Usher's Super Bowl halftime performance was tumultuous, but it established his R&B legend.

Usher’s Super Bowl halftime performance was tumultuous, but it established his R&B legend.

Usher didn’t have much to prove going into the Super Bowl Halftime Show; in a career spanning three decades, he’s managed to cultivate a significant amount of goodwill and, in recent years, a resurgence in cultural relevancy, thanks to a hugely successful and sexy Las Vegas residency. (Also a highly viral lo-fi moment.)
Nonetheless, being chosen to headline the event may be tantamount to achieving an EGOT for any music singer, and Usher embraced it on Sunday evening as a hard-earned capstone to his history.

“They said I wouldn’t make it, they said I wouldn’t be here today, but I am,” he said early in his exuberant performance, before calling out his mother. Anyone who has been a fan of his since “My Way” and “U Make Me Wanna” couldn’t help but be happy about this moment.
The “rated U” performance (per Apple Music) was undoubtedly disorganized and rushed for the most of its duration. The first song, “Caught Up,” saw him channeling the flamboyant vibes of Vegas, complete with a (over)abundance of background performers: feathered women, acrobats, stilt walkers, and so on. Usher stood out, if only because of his stunning all-white and glittery outfit, but the camera editing was chaotic and appeared to divert attention away from the star out of the gate. (The singing and sound mixing also left much to be desired.)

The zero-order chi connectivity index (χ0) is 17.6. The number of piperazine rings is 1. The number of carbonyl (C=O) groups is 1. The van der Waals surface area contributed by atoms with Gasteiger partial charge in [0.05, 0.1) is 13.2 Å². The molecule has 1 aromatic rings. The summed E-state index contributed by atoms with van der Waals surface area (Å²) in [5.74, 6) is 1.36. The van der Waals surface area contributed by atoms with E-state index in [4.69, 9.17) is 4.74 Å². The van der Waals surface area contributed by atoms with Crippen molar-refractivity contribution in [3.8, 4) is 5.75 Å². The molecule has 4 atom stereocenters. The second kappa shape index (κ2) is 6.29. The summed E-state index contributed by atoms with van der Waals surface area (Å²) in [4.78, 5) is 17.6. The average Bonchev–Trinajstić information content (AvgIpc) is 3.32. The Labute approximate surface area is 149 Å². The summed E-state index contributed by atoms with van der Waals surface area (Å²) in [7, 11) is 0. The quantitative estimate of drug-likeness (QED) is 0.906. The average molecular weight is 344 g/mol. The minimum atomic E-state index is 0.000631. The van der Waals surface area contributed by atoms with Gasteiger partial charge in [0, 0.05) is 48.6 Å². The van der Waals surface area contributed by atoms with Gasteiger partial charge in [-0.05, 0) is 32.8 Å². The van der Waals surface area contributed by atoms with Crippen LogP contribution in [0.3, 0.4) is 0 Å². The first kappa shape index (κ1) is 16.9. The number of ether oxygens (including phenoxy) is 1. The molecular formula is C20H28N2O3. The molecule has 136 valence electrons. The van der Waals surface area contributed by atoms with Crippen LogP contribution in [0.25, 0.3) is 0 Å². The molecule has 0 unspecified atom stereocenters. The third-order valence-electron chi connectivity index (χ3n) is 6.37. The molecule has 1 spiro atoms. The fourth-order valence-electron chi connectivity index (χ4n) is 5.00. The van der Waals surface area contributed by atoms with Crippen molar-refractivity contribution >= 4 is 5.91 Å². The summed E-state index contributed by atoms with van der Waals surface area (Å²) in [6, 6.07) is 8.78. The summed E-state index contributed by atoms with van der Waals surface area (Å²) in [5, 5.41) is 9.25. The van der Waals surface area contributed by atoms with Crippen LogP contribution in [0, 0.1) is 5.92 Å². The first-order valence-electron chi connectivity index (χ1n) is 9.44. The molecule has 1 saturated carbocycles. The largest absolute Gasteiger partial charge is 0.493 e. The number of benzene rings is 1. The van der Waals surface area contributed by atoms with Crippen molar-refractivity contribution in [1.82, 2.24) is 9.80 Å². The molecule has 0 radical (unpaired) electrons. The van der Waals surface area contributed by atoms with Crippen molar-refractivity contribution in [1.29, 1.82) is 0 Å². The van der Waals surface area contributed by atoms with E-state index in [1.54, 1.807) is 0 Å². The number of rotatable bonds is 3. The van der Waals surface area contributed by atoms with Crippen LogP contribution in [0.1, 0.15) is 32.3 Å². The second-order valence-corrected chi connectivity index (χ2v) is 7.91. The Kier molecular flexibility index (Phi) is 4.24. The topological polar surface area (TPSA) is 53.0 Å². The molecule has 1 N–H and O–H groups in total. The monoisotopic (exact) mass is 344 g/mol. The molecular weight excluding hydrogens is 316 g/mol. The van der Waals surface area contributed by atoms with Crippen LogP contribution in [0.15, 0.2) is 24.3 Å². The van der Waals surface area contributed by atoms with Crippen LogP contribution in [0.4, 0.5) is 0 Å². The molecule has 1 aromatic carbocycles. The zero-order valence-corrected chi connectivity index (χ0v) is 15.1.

What followed was simply a montage of his extensive repertoire, which often flew by too rapidly – a single line from “Superstar” here, a little taste of “Nice and Slow” there. The medley was at its finest when he gave us a chance to enjoy his slick, swaggering dance and spend some time with a song, as he did with his famous ballad “U Got It Bad.” (At this point, he removed his shirt, allowing the vocals to shine, and bringing out H.E.R. to shred on the guitar solo. Magic.)
As previously said, several of Usher’s renowned colleagues were also on hand to demonstrate his credentials. Alicia Keys, singing a part of her solo smash “If I Ain’t Got You” and their duet “My Boo”; Jermaine Dupri for “Confessions (Part II)”; Will.I.Am for “OMG”; and Lil Jon and Ludacris for “Yeah,” the obvious choice for the finale.
Even if the concert was a little disjointed, Usher’s main argument remains: the guy has a lot of songs and no serious rival to his current reign as King of R&B. (Most of us think that the less mentioned about his EDM heyday, the better.) It wasn’t his finest performance, but it was still enjoyable and a tribute to his star status. As “Yeah” brought the show to a rousing conclusion, Usher and co. had already transformed the aesthetic theme to that of a glitzy football game, with football-themed costumes, dancers winding on poles, a marching band, and the chorus jumping up and down, puffing their chests as if they’d just won the trophy.
“I took the world to the A,” he said many times, referring to the city where he spent much of his formative years as a youngster. Indeed.

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